Fiber can also help a person feel full for longer, making them less likely to overeat.
The table below shows the amount of each nutrient in a medium sized raw apple weighing around 182 g.
It also shows how much an adult needs of each nutrient, according to the 2015–2020 Dietary Guidelines for Americans. Needs vary according to the individual’s age and sex.
|Nutrient||Amount in 1 apple||Daily adult requirement|
|Carbohydrate (g)||25.1, including 18.9 g of sugar||130|
|Calcium (milligrams [mg])||10.9||1,000–1,300|
|Vitamin C (mg)||8.37||75–90|
|Folate (micrograms [mcg])||5.46||400|
|Beta-carotene (mcg)||49.1||No data|
|Lutein and zeaxanthin (mcg)||52.8||No data|
|Vitamin K (mcg)||4||90–120|
Applies also provide iron, vitamin A, some B vitamins, and vitamin E.
How can other fruits benefit a person’s health? Find out here.
There are many varieties of apples, as well as several different ways of consuming them.
People can eat them raw, as applesauce, chopped in salads, baked whole, in pies, pastries, and cakes, in curries and chutneys, dried in slices, added to smoothies, and as juice.
Some popular apple varieties include:
McIntosh: A juicy, red apple with tender, white flesh and a tangy flavor.
Red delicious: A crisp, juicy red apple.
Fuji: Yellow and red in color, it has firm, sweet flesh.
Granny Smith: A green apple with crisp, greenish flesh and a sharp flavor.
Golden delicious: A yellow apple with a mild, sweet flavor.
Preferences vary, but many people prefer tart, tangy apples for making applesauce or apple pie. To avoid adding sugar, try pairing tart apples with sweet ones in cooking or adding spices to counter the sharpness.
Here are some recipes that include apples:
Eating an apple is unlikely to trigger serious side effects in most people, but some people may need to take care.
The sections below list some potential risks of eating apples.
Apple seeds contain cyanide. Swallowing whole seeds is unlikely to cause harm, but chewing and swallowing a large number of apple seeds could be dangerous. Learn more here.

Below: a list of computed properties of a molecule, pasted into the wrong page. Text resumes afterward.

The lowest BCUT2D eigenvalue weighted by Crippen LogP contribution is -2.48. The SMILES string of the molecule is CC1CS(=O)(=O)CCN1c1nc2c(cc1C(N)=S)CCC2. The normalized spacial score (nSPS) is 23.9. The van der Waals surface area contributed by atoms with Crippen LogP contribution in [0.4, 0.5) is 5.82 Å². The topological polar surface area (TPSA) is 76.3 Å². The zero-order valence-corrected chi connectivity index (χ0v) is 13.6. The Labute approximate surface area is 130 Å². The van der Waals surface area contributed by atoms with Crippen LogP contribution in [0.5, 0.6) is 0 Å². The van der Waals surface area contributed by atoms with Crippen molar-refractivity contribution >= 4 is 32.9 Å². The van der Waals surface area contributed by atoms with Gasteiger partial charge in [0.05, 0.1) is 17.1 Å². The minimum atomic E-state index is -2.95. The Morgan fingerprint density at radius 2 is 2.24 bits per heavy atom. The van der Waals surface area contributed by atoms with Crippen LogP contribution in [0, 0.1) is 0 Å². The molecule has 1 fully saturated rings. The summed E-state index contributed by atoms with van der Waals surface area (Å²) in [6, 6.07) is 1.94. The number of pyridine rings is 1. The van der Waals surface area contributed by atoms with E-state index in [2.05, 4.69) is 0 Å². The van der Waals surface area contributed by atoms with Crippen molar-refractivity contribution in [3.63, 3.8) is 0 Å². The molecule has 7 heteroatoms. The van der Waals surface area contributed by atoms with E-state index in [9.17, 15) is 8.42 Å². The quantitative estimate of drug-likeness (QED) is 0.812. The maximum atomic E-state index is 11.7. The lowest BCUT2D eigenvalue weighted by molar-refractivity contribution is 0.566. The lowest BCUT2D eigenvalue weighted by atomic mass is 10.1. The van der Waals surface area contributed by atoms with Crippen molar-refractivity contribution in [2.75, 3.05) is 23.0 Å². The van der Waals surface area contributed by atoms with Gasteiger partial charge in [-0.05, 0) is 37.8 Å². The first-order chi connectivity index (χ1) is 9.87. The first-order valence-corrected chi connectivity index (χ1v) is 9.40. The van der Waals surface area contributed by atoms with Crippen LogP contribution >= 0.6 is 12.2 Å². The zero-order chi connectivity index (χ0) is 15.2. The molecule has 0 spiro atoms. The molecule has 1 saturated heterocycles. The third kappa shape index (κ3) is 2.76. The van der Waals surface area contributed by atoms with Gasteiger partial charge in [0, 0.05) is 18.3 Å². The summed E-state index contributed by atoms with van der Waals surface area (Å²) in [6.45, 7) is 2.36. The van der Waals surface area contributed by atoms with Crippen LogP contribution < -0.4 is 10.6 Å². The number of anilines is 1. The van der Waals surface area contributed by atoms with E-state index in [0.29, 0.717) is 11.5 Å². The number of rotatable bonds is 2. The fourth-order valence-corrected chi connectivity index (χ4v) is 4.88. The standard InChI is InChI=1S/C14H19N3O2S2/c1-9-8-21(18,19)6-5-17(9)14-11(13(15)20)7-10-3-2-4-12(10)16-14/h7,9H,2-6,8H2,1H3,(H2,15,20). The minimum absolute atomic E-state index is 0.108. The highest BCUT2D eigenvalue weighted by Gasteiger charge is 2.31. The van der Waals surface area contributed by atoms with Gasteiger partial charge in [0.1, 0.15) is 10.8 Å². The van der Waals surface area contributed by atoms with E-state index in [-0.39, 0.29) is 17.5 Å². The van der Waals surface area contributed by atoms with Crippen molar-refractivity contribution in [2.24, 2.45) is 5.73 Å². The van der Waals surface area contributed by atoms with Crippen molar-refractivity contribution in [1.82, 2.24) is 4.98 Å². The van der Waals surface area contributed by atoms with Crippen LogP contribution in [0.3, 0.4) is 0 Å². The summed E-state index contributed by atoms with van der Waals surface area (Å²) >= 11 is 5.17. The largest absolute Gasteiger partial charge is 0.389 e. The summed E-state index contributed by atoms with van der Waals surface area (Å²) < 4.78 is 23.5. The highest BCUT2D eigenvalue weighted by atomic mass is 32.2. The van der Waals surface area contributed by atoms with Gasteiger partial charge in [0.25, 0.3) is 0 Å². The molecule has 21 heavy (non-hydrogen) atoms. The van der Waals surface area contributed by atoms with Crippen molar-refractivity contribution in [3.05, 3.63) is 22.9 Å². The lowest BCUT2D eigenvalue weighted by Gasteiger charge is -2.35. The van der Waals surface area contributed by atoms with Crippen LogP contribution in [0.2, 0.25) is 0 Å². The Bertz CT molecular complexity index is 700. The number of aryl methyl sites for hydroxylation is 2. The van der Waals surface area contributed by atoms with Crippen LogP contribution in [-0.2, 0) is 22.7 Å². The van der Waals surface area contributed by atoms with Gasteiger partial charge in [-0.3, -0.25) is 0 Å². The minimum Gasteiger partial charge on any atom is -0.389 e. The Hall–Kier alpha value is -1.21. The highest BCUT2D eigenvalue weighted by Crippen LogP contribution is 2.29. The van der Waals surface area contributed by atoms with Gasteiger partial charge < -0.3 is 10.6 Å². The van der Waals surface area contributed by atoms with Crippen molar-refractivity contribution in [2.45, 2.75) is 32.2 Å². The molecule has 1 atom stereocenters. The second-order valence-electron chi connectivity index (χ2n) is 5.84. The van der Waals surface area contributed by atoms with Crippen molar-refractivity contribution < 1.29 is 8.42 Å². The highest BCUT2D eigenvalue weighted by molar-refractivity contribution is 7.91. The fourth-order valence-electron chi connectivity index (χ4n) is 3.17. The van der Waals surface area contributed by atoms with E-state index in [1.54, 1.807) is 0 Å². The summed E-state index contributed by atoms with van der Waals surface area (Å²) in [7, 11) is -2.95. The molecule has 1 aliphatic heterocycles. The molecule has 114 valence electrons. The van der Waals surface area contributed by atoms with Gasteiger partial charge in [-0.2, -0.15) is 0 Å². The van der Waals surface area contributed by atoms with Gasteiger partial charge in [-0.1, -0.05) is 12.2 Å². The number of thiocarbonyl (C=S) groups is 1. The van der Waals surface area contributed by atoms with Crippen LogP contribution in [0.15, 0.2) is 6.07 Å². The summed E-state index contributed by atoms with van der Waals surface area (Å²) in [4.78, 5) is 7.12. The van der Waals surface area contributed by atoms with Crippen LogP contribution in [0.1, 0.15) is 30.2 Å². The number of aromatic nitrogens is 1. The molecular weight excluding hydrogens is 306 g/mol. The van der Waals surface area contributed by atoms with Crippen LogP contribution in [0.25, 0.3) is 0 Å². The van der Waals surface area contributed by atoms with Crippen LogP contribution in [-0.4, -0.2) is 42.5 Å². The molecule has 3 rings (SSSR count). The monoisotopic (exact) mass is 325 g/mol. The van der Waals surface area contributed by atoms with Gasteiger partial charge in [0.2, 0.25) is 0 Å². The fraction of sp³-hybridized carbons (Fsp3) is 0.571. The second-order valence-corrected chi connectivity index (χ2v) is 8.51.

Some people may have an allergic reaction after eating apples. Anyone who experiences hives, swelling, or difficulty breathing should seek immediate medical attention.
In the past, there was a widespread belief that eating an apple could help remove plaque from the teeth. However, studies have not found strong evidence of this. Brushing the teeth regularly is more likely to have this effect.
In addition, the acidic content of apples may contribute to a buildup of plaque. People should therefore rinse their mouth with water or brush their teeth after eating an apple.
Young children and older adults who have difficulty swallowing may be at risk of choking on raw apple pieces. Consuming unsweetened applesauce or other forms of cooked apple may be a better option.
Should I eat the peel of an apple?
Yes! The peels of apples contain beneficial nutrients such as fiber, vitamins, minerals, and antioxidants. Whenever possible, people should consume the edible peels of fruits including apples, pears, and peaches to take full advantage of all of the nutrients the whole fruit offers. Peeling apples will lower the fiber and overall nutrient content of the fruit.
In fact, research has shown that although both the flesh and the peel are highly nutritious, the peel contains certain flavonoid antioxidants that the flesh does not.
Additionally, one study demonstrated that the antioxidant activity and cancer-fighting properties were significantly higher in apple peel than in the flesh, regardless of the type of apple.
So, to get the most out of an apple, eat the peel. However, be sure to properly wash the apple before consuming it to reduce the chances of ingesting contaminants such as pesticides.
Jillian Kubala, MS, RD Answers represent the opinions of our medical experts. All content is strictly informational and should not be considered medical advice.